Writer: Tom Petty
Producer: Denny Cordell
Recorded: Early 1976 at Shelter Studio, Hollywood, California
Released: Fall 1976
|Players:||Tom Petty–vocals, guitar
Phil Seymour–backing vocals
|Album:||Tom Petty And The Heartbreakers (Shelter, 1976)|
The debut album from Tom Petty & the Heartbreakers was a slow-builder, finally creeping onto the Billboard 200 in September 1977, 10 months after its release.
An appearance on the soundtrack to the film FM helped “Breakdown” climb to Number 40 on the Billboard Hot 100 in February 1978.
Tom Petty & The Heartbreakers first made their mark in England, where fans and critics accepted the group as part of the burgeoning punk rock movement. It was a top 30 album there shortly after its release, and the songs “Anything That's Rock 'N' Roll” and “American Girl” were hits.
Of the punk embrace, Petty says, “It would have been very easy to say, 'Okay, we are new wave,' and get the skinny ties. But it never looked like much of a challenge to me. It looked like a much bigger challenge to work in the mainstream, to play with everybody. I never understood being so cool that nobody heard it.”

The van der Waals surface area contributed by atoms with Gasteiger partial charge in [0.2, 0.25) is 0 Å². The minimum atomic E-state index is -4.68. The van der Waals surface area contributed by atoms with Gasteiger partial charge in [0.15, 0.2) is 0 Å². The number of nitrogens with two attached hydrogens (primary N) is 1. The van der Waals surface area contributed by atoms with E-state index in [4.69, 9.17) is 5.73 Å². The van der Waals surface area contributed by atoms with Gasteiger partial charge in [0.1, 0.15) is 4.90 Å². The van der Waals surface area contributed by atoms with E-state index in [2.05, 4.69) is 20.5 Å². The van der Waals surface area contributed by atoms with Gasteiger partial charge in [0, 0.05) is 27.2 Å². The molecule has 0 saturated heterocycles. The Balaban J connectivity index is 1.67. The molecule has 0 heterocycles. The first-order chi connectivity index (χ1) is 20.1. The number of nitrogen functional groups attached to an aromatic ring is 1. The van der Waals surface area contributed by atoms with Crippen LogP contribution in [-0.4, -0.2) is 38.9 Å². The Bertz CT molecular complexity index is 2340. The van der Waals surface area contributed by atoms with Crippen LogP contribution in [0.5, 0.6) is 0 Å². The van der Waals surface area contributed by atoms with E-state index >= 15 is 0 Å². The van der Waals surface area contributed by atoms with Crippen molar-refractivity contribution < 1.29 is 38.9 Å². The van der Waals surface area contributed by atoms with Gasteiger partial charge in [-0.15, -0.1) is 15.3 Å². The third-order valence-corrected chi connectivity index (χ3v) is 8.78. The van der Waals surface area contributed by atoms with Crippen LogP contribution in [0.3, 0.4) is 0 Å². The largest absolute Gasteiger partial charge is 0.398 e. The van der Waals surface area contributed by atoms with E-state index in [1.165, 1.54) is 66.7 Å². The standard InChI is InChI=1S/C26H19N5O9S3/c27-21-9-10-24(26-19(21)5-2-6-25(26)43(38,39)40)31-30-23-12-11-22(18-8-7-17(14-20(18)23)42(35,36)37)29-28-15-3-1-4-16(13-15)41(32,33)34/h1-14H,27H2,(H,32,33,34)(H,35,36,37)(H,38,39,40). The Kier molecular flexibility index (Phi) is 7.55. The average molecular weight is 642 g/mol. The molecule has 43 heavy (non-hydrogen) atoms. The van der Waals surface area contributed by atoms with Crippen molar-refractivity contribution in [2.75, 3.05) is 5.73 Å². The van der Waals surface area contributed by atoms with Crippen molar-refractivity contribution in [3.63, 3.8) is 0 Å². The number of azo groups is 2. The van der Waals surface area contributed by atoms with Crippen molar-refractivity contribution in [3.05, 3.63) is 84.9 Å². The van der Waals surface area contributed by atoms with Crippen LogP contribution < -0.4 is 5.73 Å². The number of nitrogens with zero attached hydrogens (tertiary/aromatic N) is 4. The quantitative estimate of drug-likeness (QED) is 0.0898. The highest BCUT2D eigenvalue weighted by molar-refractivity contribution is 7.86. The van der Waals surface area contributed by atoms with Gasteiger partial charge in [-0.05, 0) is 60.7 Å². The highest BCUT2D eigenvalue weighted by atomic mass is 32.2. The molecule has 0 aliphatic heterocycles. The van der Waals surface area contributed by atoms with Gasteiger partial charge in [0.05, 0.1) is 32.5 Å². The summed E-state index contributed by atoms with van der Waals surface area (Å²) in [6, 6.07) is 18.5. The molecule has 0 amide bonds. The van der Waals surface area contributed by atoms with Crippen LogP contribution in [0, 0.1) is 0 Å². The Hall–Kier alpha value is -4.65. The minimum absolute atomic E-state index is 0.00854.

Of 'Breakdown,' drummer Stan Lynch remembers, “When we cut 'Breakdown,' it was great. There was so much passion and you didn't even know why. You just knew that you were going to play your f–king heart out and you could do it for days.”
Petty remembers that 'Breakdown' was written in the studio: “It was partly naivete. We'd run out of things to do and we'd say, 'Well, let's just write another one.' I'd go to the piano and write 'Breakdown.' We cut it with Mike's guitar riff only appearing at the end of the record…Then Dwight Twilley came in and heard Mike's lick on the end and said, 'S–t, man, that's the lick, that's the whole thing, and it only comes up right at the end of the song? I'd put it everywhere!'”
Petty says that the original version of “Breakdown” was seven minutes long–“I started thinking this could be two minutes long. So I called up everybody at 3:30 or 4 in the morning to come back and cut it again. It's amazing to me that: A) I had the balls to call them at that hour; and B) they just came! I certainly wouldn't try that these days. But we were in that frame of mind where things had to be done right there and then. We cut the record in just a few takes.”
The song has become such a popular part of Petty's repertoire that he often lets the audience sing it as the band plays.